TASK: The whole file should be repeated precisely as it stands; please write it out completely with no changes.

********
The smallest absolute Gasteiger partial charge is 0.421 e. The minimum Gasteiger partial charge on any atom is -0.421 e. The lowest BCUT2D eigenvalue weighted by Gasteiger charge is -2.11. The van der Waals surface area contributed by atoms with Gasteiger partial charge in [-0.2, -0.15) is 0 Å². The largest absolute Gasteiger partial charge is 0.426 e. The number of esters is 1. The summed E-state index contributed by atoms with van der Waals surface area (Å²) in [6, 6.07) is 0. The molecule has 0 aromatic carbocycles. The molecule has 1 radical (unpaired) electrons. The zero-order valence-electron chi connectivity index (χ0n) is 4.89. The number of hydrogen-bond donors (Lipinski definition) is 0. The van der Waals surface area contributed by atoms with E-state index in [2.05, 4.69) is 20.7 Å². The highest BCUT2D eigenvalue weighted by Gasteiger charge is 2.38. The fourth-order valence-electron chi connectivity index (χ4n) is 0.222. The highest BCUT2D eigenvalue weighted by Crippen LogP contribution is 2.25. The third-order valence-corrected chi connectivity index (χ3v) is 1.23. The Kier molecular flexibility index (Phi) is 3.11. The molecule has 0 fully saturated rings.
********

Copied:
The smallest absolute Gasteiger partial charge is 0.421 e. The minimum Gasteiger partial charge on any atom is -0.421 e. The lowest BCUT2D eigenvalue weighted by Gasteiger charge is -2.11. The van der Waals surface area contributed by atoms with Gasteiger partial charge in [-0.2, -0.15) is 0 Å². The largest absolute Gasteiger partial charge is 0.426 e. The number of esters is 1. The summed E-state index contributed by atoms with van der Waals surface area (Å²) in [6, 6.07) is 0. The molecule has 0 aromatic carbocycles. The molecule has 1 radical (unpaired) electrons. The zero-order valence-electron chi connectivity index (χ0n) is 4.89. The number of hydrogen-bond donors (Lipinski definition) is 0. The van der Waals surface area contributed by atoms with E-state index in [2.05, 4.69) is 20.7 Å². The highest BCUT2D eigenvalue weighted by Gasteiger charge is 2.38. The fourth-order valence-electron chi connectivity index (χ4n) is 0.222. The highest BCUT2D eigenvalue weighted by Crippen LogP contribution is 2.25. The third-order valence-corrected chi connectivity index (χ3v) is 1.23. The Kier molecular flexibility index (Phi) is 3.11. The molecule has 0 fully saturated rings.